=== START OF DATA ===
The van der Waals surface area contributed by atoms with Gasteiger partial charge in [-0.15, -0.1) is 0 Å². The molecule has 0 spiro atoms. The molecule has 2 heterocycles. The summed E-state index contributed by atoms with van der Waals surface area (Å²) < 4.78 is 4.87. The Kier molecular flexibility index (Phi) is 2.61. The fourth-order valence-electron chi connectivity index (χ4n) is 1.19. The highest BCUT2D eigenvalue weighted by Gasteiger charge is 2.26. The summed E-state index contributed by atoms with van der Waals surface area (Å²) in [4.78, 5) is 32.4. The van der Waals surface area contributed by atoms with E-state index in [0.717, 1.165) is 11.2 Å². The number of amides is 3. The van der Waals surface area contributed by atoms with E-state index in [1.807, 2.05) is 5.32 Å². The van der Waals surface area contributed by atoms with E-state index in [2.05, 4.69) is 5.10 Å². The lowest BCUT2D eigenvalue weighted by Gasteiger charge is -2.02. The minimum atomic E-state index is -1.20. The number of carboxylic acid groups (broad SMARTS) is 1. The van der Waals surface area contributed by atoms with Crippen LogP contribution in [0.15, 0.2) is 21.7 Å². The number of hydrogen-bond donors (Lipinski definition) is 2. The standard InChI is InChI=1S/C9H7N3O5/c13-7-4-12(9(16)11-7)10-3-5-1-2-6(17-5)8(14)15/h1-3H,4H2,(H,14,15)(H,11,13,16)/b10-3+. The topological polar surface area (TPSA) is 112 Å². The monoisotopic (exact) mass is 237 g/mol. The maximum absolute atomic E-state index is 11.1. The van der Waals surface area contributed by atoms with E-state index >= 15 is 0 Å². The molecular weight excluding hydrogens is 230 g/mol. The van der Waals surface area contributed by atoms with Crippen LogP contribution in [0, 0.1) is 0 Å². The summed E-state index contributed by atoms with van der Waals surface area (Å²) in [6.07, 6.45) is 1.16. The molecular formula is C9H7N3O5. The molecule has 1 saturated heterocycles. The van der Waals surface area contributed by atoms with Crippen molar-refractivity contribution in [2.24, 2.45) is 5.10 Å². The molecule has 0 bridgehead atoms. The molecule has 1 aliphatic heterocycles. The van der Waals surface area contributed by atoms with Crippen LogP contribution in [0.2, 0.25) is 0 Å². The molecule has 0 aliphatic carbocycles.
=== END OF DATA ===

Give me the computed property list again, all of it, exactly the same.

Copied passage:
The van der Waals surface area contributed by atoms with Gasteiger partial charge in [-0.15, -0.1) is 0 Å². The molecule has 0 spiro atoms. The molecule has 2 heterocycles. The summed E-state index contributed by atoms with van der Waals surface area (Å²) < 4.78 is 4.87. The Kier molecular flexibility index (Phi) is 2.61. The fourth-order valence-electron chi connectivity index (χ4n) is 1.19. The highest BCUT2D eigenvalue weighted by Gasteiger charge is 2.26. The summed E-state index contributed by atoms with van der Waals surface area (Å²) in [4.78, 5) is 32.4. The van der Waals surface area contributed by atoms with E-state index in [0.717, 1.165) is 11.2 Å². The number of amides is 3. The van der Waals surface area contributed by atoms with E-state index in [1.807, 2.05) is 5.32 Å². The van der Waals surface area contributed by atoms with E-state index in [2.05, 4.69) is 5.10 Å². The lowest BCUT2D eigenvalue weighted by Gasteiger charge is -2.02. The minimum atomic E-state index is -1.20. The number of carboxylic acid groups (broad SMARTS) is 1. The van der Waals surface area contributed by atoms with Crippen LogP contribution in [0.15, 0.2) is 21.7 Å². The number of hydrogen-bond donors (Lipinski definition) is 2. The standard InChI is InChI=1S/C9H7N3O5/c13-7-4-12(9(16)11-7)10-3-5-1-2-6(17-5)8(14)15/h1-3H,4H2,(H,14,15)(H,11,13,16)/b10-3+. The topological polar surface area (TPSA) is 112 Å². The monoisotopic (exact) mass is 237 g/mol. The maximum absolute atomic E-state index is 11.1. The van der Waals surface area contributed by atoms with E-state index >= 15 is 0 Å². The molecular weight excluding hydrogens is 230 g/mol. The van der Waals surface area contributed by atoms with Crippen LogP contribution in [0, 0.1) is 0 Å². The summed E-state index contributed by atoms with van der Waals surface area (Å²) in [6.07, 6.45) is 1.16. The molecular formula is C9H7N3O5. The molecule has 1 saturated heterocycles. The van der Waals surface area contributed by atoms with Crippen molar-refractivity contribution in [2.24, 2.45) is 5.10 Å². The molecule has 0 bridgehead atoms. The molecule has 1 aliphatic heterocycles. The van der Waals surface area contributed by atoms with Crippen LogP contribution in [0.2, 0.25) is 0 Å². The molecule has 0 aliphatic carbocycles.